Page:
While the reactions of the critics shouldn’t necessarily be critical, it does seem that at least some of them have come to regard Apple’s operating systems as somewhat dated in look and feel. But they are looking at features in Android, say, which Apple has yet to support, whether or not they make any sense.
But it’s never been Apple’s way to just add boatloads of features without good reason. Indeed, they are often criticized for removing features that some of you feel you need, and I do expect there’s a certain level of unhappiness over the departure of optical drives from Macs. By the time the next iMac arrives over the next few weeks, only the Mac Pro will have one (with a slot for a second). By 2013, when Apple’s workstation is supposed to be updated, will Apple kill the optical drive there too? Before you suggest they won’t, remember how quickly Apple’s professional Macs lost floppy drives after the original iMac arrived.
Besides, when you look at the perceived interface defects in OS X and the iOS, you may want to spend a little time examining the usability of Windows 8. You may just discover that Apple’s design lapses are far less severe than Microsoft’s.
As Apple continues to embrace some iOS apps and design concepts in OS X, I suspect some of you long for the good old days. The Mac interface looked like a Mac, and everything was predictable and reliable. Well, unless you forgot, for example, the original release of OS 10.5 Leopard in 2007, the same year that the iPhone arrived.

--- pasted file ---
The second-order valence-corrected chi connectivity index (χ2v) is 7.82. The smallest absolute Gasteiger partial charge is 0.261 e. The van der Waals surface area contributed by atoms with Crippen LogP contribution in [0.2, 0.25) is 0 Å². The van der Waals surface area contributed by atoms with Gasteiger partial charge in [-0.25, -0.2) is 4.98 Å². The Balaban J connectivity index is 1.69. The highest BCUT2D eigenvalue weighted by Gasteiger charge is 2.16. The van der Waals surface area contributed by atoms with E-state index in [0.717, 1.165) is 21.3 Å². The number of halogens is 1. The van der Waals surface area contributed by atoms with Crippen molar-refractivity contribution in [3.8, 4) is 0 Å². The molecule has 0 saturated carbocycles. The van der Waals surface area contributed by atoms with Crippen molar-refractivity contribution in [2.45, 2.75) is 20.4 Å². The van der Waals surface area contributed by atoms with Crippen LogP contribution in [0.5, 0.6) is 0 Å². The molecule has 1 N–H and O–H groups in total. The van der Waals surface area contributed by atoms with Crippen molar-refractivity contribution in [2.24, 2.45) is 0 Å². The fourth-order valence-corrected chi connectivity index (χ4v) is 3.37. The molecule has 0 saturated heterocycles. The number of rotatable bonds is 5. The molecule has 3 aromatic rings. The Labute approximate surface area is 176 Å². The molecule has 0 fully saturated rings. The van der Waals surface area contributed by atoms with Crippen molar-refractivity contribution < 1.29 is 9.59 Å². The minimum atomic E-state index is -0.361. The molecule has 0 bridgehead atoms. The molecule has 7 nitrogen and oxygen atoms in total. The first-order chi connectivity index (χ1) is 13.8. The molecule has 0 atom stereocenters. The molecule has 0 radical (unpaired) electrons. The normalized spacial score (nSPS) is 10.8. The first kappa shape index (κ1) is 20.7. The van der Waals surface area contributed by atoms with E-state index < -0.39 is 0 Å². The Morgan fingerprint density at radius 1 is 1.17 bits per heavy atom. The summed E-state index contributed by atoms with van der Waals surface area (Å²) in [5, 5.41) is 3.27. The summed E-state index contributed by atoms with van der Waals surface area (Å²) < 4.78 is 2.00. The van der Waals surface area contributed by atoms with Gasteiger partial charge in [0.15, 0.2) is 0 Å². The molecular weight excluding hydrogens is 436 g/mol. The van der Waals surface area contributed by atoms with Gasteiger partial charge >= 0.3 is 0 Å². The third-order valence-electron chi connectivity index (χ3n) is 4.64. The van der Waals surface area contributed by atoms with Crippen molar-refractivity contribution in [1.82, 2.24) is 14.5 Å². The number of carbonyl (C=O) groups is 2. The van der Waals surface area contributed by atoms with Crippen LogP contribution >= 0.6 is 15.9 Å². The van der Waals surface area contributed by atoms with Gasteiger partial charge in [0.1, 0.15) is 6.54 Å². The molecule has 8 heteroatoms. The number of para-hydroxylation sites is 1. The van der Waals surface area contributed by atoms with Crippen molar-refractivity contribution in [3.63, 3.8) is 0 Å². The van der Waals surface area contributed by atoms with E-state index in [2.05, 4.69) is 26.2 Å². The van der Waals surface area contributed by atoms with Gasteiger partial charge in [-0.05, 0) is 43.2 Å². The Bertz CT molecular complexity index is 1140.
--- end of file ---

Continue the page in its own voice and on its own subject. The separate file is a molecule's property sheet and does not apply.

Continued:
Has it really been five years?
Well, 10.5 was afflicted with a really serious data loss bug. If you elected to move (not copy) files from your Mac to a network drive, there was the risk of data loss. Apple fixed the problem within weeks, but I’m sure some of you were bitten by this bug.
Back in 2003, the original release of Panther, OS 10.3, had a bug that impacted FireWire drives, ultimately corrupting all your files. But these weren’t the first bugs that could damage your data. Throughout the life of OS X, OS 8, and even OS 7, there were issues that could, under the right (or wrong) circumstances, corrupt your data. To be fair to Apple, the serious problems usually get fixed pretty quickly, but that doesn’t mean some Mac users weren’t impacted.
When you consider the consequences of such severe problems, the issues that have shown up in OS X and the iOS in recent years seem relatively minor in significance. It seems, for example, that a new Apple release may result in Wi-Fi problems. Battery life might suffer severely for a couple of updates until things settle down.
Although Apple hasn’t made an official statement about the problem, the first release of Mountain Lion resulted in sharply reduced battery life on certain Mac note-books. It took 10.8.1 and, finally, 10.8.2 to fully restore battery life to previous levels. A similar problem existed in iOS 5, impacting most particularly the iPhone 4 and 4S. While reduced battery life may not seem so harmful in the scheme of things, don’t forget that anyone who wants to use these products in a place where an electrical outlet isn’t readily available will suffer. Consider someone who uses these products for business.